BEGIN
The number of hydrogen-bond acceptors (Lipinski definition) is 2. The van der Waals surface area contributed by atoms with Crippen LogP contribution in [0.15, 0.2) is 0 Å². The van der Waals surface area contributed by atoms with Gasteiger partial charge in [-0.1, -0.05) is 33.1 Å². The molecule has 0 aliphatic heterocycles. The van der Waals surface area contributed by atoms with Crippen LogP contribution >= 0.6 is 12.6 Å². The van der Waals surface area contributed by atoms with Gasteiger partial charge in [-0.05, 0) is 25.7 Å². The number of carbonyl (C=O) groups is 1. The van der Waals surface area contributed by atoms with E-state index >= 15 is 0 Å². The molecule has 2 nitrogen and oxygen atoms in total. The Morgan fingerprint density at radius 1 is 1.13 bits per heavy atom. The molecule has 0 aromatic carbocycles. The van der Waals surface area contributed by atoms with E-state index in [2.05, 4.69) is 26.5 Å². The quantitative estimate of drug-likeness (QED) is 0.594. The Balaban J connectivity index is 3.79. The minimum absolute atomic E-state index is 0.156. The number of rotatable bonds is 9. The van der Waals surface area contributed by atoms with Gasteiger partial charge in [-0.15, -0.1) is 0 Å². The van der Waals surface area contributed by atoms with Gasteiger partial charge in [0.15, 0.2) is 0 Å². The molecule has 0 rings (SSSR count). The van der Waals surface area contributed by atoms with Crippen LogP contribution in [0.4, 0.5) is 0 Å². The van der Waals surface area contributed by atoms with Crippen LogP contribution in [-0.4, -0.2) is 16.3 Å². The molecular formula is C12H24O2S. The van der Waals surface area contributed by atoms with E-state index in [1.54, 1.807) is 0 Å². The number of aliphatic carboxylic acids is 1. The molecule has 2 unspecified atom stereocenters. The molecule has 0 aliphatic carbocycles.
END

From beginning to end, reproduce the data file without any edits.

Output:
The number of hydrogen-bond acceptors (Lipinski definition) is 2. The van der Waals surface area contributed by atoms with Crippen LogP contribution in [0.15, 0.2) is 0 Å². The van der Waals surface area contributed by atoms with Gasteiger partial charge in [-0.1, -0.05) is 33.1 Å². The molecule has 0 aliphatic heterocycles. The van der Waals surface area contributed by atoms with Crippen LogP contribution >= 0.6 is 12.6 Å². The van der Waals surface area contributed by atoms with Gasteiger partial charge in [-0.05, 0) is 25.7 Å². The number of carbonyl (C=O) groups is 1. The van der Waals surface area contributed by atoms with E-state index >= 15 is 0 Å². The molecule has 2 nitrogen and oxygen atoms in total. The Morgan fingerprint density at radius 1 is 1.13 bits per heavy atom. The molecule has 0 aromatic carbocycles. The van der Waals surface area contributed by atoms with E-state index in [2.05, 4.69) is 26.5 Å². The quantitative estimate of drug-likeness (QED) is 0.594. The Balaban J connectivity index is 3.79. The minimum absolute atomic E-state index is 0.156. The number of rotatable bonds is 9. The van der Waals surface area contributed by atoms with Gasteiger partial charge in [-0.15, -0.1) is 0 Å². The van der Waals surface area contributed by atoms with Gasteiger partial charge in [0.15, 0.2) is 0 Å². The molecule has 0 rings (SSSR count). The van der Waals surface area contributed by atoms with Crippen LogP contribution in [0.4, 0.5) is 0 Å². The van der Waals surface area contributed by atoms with Crippen LogP contribution in [-0.4, -0.2) is 16.3 Å². The molecular formula is C12H24O2S. The van der Waals surface area contributed by atoms with E-state index in [1.54, 1.807) is 0 Å². The number of aliphatic carboxylic acids is 1. The molecule has 2 unspecified atom stereocenters. The molecule has 0 aliphatic carbocycles.